Mining History

Bitcoin mining is how new Bitcoins are created/brought into existence. Mining works by trying to solve cryptographic puzzles using processing power. When a cryptographic puzzle is solved, the miner that found the solution is rewarded with newly minted Bitcoins. The initial reward was 50 Bitcoins per block mined, but the reward is cut in half as time goes on. As of 8/5/2013, the block reward is 25 Bitcoins.

On January 3rd, 2009 the first block, also known as the 'Genesis Block' was mined by the creator of Bitcoin, Satoshi Nakamoto. Satoshi mined many of the first blocks before other miners came into the picture. Initially, miners were using the CPUs (central processing unit) in their computers to submit 'hashes' / solve the cryptographic puzzles. On September 18th, 2010 a Bitcoin miner going by the pseudonym Puddinpop released the code that allowed miners to use their graphics cards (GPUs) to mine. The GPUs greatly outperformed the CPUs by orders of magnitude depending on the specific hardware. The transition to GPU mining was quickly made and CPU mining became obsolete as the network difficulty increased.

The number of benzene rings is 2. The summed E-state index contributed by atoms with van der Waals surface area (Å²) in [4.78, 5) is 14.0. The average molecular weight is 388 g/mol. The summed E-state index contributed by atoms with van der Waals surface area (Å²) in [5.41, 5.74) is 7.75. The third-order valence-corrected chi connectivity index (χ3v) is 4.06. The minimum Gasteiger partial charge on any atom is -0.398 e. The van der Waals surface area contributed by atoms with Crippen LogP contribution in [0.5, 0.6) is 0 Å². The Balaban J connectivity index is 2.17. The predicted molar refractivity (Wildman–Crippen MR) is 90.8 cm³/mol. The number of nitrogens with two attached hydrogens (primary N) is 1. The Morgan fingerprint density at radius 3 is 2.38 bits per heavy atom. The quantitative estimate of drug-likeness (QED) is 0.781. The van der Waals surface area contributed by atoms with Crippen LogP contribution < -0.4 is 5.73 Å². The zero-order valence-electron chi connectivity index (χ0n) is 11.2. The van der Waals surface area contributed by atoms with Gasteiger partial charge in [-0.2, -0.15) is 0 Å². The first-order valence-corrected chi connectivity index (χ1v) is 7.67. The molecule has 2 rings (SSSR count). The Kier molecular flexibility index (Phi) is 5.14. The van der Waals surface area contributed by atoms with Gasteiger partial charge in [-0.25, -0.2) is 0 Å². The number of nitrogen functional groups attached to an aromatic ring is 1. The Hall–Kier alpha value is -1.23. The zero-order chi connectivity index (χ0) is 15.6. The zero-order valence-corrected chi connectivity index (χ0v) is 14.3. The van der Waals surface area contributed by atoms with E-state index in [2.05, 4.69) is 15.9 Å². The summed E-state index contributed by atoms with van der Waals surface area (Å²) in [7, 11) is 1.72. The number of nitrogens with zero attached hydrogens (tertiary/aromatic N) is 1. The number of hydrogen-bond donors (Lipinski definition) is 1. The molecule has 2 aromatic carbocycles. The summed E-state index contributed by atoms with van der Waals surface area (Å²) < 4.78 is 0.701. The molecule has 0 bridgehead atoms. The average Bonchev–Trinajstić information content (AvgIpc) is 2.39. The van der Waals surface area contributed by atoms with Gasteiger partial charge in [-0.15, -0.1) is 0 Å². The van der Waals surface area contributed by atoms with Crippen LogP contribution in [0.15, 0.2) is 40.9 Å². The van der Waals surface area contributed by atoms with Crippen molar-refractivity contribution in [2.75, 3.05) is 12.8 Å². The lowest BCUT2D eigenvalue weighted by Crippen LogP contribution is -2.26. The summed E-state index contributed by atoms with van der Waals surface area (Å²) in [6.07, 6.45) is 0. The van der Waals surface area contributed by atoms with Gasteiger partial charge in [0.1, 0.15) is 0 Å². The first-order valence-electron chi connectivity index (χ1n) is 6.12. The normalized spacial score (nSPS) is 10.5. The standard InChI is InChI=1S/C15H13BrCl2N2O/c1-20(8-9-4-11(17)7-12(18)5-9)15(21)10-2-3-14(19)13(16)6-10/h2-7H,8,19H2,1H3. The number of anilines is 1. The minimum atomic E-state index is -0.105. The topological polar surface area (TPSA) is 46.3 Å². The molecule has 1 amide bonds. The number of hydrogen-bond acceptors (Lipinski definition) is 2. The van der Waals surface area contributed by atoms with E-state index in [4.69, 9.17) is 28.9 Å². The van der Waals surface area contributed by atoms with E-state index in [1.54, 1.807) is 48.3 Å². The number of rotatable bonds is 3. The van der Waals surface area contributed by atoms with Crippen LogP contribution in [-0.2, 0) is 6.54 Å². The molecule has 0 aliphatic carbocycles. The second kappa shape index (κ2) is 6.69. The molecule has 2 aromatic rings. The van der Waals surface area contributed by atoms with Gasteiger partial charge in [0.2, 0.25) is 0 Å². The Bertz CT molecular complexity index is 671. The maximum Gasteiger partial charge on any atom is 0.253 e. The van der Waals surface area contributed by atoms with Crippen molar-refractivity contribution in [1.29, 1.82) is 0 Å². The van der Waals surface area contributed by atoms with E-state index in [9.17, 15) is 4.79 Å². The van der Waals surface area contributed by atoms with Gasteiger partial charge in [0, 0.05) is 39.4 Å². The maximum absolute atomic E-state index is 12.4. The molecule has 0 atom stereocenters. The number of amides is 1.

The next stage of faster Bitcoin mining was done using FPGAs (field-programmable gate array); programmable chips that could be optimized specifically for mining and that task alone. FPGAs were not widely adapted by the time ASICs came into the market. ASIC stands for application specific integrated circuit. They are computer chips that are designed and manufactured for the sole purpose of Bitcoin mining, they serve no other purpose. Unlike FPGAs, ASICs cannot be re-programmed to do other computational tasks.

ASICs now dominate the Bitcoin mining market. They are the fastest available option, they use the least amount of electricity, and put out the least amount of heat. It is theorized that there will be no 'new stage' of Bitcoin mining, only better ASICs. The only possible hardware that can be faster are quantum computers, which have yet to be invented at a practical scale.

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